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Judicial Review Application Law Assignment Help

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Added on: 2022-01-17 06:11:02
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Question Task Id: 390153
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Assignment Task


1). The purpose of this assignment is for you to partially prepare an Application for Judicial Review. In order to do this, you will need to analyse a factual scenario, and critically apply the law of judicial review to that scenario, to determine whether certain of the elements of the Judicial Review
Application are made out.
The audience for your task is your client (Mr Charlton – see below), legal practitioners, and a Federal Court Judge.
3). Based on your knowledge of the unit and your further research into relevant legislation and cases, you are partially to prepare an Application for Judicial Review in the Federal Court of Australia under the Administrative Decisions (Judicial Review) Act 1977 (Cth). You are acting for Heston Charlton, the prospective applicant for review.

Specific Requirements

  • i. These instructions are intended to make it easier for you to complete the Assessment satisfactorily, and to ensure that you are only assessed in relation to Topics One to Five of the unit. If you do not comply with these instructions, you will find the Assessment much more difficult to complete, and your answer will contain irrelevant material for which you will not receive any marks.
  • ii. Although you should read and re-read these instructions carefully at the beginning of the course, they will probably make more sense to you as you complete Topics One to Five in the course.
  • iii. Although you are to assume that decisions made under this Act generally fall with the purview of the ADJR Act you will still need to plead that the relevant decision-maker’s specific decision in this instance is a ‘decision of an administrative character made under an enactment’ (or a ‘failure to make a decision’, or ‘conduct related to the making of a decision’, or one or more of the above), in terms of the ADJR Act, and hence reviewable under that Act (these issues will be covered in Topic 3).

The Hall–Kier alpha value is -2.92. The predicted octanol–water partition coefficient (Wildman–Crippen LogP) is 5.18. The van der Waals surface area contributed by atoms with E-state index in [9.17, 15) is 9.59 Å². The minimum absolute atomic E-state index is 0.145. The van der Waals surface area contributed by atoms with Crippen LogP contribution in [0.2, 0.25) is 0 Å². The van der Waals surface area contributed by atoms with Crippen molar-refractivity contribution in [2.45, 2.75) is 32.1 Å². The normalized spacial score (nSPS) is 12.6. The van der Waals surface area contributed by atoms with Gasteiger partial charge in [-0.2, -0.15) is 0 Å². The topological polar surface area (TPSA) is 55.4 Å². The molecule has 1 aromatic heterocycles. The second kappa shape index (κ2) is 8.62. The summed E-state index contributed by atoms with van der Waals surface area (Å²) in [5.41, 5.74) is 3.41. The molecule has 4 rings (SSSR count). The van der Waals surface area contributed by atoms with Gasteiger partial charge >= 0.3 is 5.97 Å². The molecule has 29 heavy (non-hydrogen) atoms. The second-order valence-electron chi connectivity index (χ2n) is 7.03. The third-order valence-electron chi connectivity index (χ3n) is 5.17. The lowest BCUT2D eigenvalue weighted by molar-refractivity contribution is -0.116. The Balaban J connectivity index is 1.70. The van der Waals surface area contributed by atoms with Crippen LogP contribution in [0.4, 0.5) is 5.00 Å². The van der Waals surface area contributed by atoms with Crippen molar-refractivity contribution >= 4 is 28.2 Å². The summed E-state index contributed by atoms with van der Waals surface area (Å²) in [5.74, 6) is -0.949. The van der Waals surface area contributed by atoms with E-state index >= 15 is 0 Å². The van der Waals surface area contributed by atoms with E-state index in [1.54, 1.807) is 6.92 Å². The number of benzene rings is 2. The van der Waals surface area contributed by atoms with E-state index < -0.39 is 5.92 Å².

• iv. The relevant forms will be placed shortly in the Cloud Assessment Resources / Assessment 1 / Commonwealth judicial review application forms folder.
  • v. Your Application must be supported by written submissions for the Applicant. The written submissions should set out the legal arguments that you wish to make in support of your Application for review. The submissions should be sufficiently detailed so that a judge reading them can understand the legal basis upon which you seek to challenge the conduct or decision. They must also be succinct.
  • vi. The application will consist of Form 66 and written submissions. The application must start with Form 66 which can be found on the Cloud Assessment 1 page. Form 66 is intended to be a brief summary of the submissions. While Form 66 indicates that there needs to be a separate form in relation to each decision, conduct, or failure to make a decision, you are allowed to include all your applications in the same document (should you wish to make more than one application).
  • vii. After completing the Form 66, students may then proceed to the written submissions proper in any format they wish. Please combine your completed Form 66 and your written submissions in the same document, with Form 66 coming first.
  • viii. Example High Distinction Applications and written submissions will shortly be provided in the Assessment Resources Folder in Cloud (see Sample HD papers) and you are encouraged to refer to them for guidance as to how to complete this task.
  • ix. You are to allege a total of five (5) grounds of review. You will be assessed, in part, as to the appropriateness of the grounds you have chosen. If you allege more than, or fewer than five grounds of review you may lose marks because you have not complied with these instructions.
  • x. You must allege five separate grounds of review - ie separate in terms of what is necessary to be established in order for the grounds to be made out. (So, for instance, you must not allege, say, the irrelevant consideration ground three times in respect of three different matters.
  • xi. You must not argue irrelevant consideration and improper purpose with regard to the same factual matter
  • xii. The basic rule is that each subparagraph in ss 5, 6 (e.g. 5(1)(a), 5(1)(b)) counts as one ground of review.
  • xiii. The first exception to this basic rule is ss 5(1)(e), 6(1)(e). Sections 5(1)(e), 6(1)(e) are not counted as grounds (as paragraphs (1)(e) and (2)(e) are defined by ss 5(2), 6(2)).



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  • Posted on : January 17th, 2020
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